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Computer-based learning is a term that can be used to describe virtually any kind of learning program using computers as a central staple. This approach to learning takes advantage of the interactive elements of computer software, along with the computer’s ability to present many different kinds of media. There are several potential advantages of computer-based learning programs, including the ability for people to learn from their homes and study without the assistance of an instructor.
Some people are opposed to computer-based learning because they feel it depersonalizes the classroom experience, and that it may lack the necessary flexibility to handle problems that students face during the learning process. Computer-based learning has been used as a tool in the midst of a more traditional classroom experience. It has also been used as a primary education method, especially in many online education programs.
The use of computers for learning has generally increased with the advancement of technology. The ability of computer hardware to process and present many different media types has allowed for more complex computer learning strategies. An example would be a training module that uses video along with text and audio files for lectures. Tests and exercises are often handled in an interactive manner, and sometimes they can almost be like games, depending on the style of the implementation.
Many people who favor computer-based learning believe that it creates more opportunity for individuals from disadvantaged environments. A very high-quality education experience can potentially be implemented in a computer-based environment and then distributed widely around the world to people of all economic backgrounds. Other people oppose computer learning because they believe those from disadvantaged backgrounds may not have computers available to learn with. Advocates argue that computers have become popular enough and affordable enough to offset this problem.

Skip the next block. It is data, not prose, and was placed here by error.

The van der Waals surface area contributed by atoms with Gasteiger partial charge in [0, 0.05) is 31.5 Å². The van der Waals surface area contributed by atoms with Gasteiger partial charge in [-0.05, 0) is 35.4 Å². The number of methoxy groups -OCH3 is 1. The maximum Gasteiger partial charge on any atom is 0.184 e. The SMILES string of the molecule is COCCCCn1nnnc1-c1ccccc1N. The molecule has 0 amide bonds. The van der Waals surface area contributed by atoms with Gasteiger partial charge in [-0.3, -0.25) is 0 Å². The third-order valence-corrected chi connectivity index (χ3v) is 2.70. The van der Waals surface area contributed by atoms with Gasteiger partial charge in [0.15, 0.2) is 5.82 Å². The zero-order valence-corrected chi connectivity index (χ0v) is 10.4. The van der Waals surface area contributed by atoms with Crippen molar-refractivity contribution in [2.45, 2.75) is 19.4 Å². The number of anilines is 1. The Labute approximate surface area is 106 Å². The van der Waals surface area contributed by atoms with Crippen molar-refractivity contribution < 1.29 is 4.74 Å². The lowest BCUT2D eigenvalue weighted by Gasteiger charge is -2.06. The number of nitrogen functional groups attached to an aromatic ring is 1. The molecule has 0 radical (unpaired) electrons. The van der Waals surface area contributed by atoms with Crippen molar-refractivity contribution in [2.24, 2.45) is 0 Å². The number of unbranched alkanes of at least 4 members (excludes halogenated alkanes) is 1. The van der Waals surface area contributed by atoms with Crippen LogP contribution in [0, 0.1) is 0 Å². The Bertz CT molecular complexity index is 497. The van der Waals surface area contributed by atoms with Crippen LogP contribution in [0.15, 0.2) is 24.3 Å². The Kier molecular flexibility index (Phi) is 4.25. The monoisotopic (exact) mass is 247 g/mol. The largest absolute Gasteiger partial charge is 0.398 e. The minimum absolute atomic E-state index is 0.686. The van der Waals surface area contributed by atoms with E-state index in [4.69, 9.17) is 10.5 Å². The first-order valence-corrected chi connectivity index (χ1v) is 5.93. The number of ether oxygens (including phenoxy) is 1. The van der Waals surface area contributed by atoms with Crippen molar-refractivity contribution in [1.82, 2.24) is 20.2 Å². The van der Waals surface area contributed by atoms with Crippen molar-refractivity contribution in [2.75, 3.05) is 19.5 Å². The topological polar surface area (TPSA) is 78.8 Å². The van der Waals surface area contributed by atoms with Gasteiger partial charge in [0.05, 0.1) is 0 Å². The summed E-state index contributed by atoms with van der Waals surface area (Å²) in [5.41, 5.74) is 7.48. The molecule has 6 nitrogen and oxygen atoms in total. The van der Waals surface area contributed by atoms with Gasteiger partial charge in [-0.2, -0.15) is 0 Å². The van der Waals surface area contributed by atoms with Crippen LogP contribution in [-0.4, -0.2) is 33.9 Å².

Some who favor computer-based learning also suggest that it allows people to learn at a comfortable pace that works for them, while a traditional classroom experience can sometimes leave students behind. Many teachers tend to focus their pacing on the learning speed of the average student, so slower students who can’t keep up may eventually find themselves playing catch-up or being forced to enter tutoring programs. With computers, those students can potentially spend as much time as necessary to understand a given subject before moving on.
Another common complaint is that computer-based learning may not allow students to have the personal interaction they need. If the computer programmer did not anticipate a particular student’s question or difficulty, the student may be stuck and unable to learn, whereas if a student had an actual teacher, it may be possible to get some personal assistance. Those who favor computer-based learning often bring up the fact that it is relatively common for a program to mix computer-based learning with traditional methods, including some level of classroom interaction.
@SkyWhisperer - Yes, courses that use computer training are not a threat to the education profession. They’re tools in the hands of professional educators who know how to use them. In a sense, the computer has become the new whiteboard—a smart whiteboard, I should say, and kids are responding very well to these approaches.
On top of that, it gives the teachers needed stress relief, where they can take a break while the students are taking computer based lessons.
Computer based education is here to stay. From what I’ve gathered most of the objections to this kind of instruction have to do with lack of social interaction. However computer based training is meant to be a supplement to, not a substitute for, traditional education.
It’s used in my community college, for example. Some courses are declared computer based or online learning courses. It’s not that there is no teacher in these courses; it’s just that most of the instruction takes place through online modules. The teacher still communicates to the students via email, online blackboards and so forth. I can ask questions if I need to. It's just that some courses lend themselves more easily to computer based training than others.
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